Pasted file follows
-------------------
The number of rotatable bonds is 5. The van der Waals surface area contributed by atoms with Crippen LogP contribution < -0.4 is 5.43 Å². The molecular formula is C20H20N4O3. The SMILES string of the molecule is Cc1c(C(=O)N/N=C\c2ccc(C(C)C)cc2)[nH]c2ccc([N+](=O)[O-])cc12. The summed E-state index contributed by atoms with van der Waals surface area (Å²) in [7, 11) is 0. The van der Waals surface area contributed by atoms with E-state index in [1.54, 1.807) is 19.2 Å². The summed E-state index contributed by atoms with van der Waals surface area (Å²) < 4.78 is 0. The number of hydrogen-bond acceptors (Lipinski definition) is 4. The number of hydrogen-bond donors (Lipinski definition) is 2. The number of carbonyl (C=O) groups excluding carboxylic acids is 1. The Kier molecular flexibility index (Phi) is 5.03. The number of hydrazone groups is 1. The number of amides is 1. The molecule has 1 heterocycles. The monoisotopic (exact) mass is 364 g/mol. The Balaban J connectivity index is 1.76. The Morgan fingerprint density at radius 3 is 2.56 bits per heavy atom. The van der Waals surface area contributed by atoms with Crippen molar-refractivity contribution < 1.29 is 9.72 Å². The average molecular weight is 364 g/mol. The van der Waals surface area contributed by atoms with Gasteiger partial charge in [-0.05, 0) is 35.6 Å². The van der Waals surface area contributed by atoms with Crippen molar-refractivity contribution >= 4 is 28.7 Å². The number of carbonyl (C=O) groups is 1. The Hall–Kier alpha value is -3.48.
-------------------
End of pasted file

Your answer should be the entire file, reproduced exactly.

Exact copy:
The number of rotatable bonds is 5. The van der Waals surface area contributed by atoms with Crippen LogP contribution < -0.4 is 5.43 Å². The molecular formula is C20H20N4O3. The SMILES string of the molecule is Cc1c(C(=O)N/N=C\c2ccc(C(C)C)cc2)[nH]c2ccc([N+](=O)[O-])cc12. The summed E-state index contributed by atoms with van der Waals surface area (Å²) in [7, 11) is 0. The van der Waals surface area contributed by atoms with E-state index in [1.54, 1.807) is 19.2 Å². The summed E-state index contributed by atoms with van der Waals surface area (Å²) < 4.78 is 0. The number of hydrogen-bond acceptors (Lipinski definition) is 4. The number of hydrogen-bond donors (Lipinski definition) is 2. The number of carbonyl (C=O) groups excluding carboxylic acids is 1. The Kier molecular flexibility index (Phi) is 5.03. The number of hydrazone groups is 1. The number of amides is 1. The molecule has 1 heterocycles. The monoisotopic (exact) mass is 364 g/mol. The Balaban J connectivity index is 1.76. The Morgan fingerprint density at radius 3 is 2.56 bits per heavy atom. The van der Waals surface area contributed by atoms with Crippen molar-refractivity contribution < 1.29 is 9.72 Å². The average molecular weight is 364 g/mol. The van der Waals surface area contributed by atoms with Gasteiger partial charge in [-0.05, 0) is 35.6 Å². The van der Waals surface area contributed by atoms with Crippen molar-refractivity contribution >= 4 is 28.7 Å². The number of carbonyl (C=O) groups is 1. The Hall–Kier alpha value is -3.48.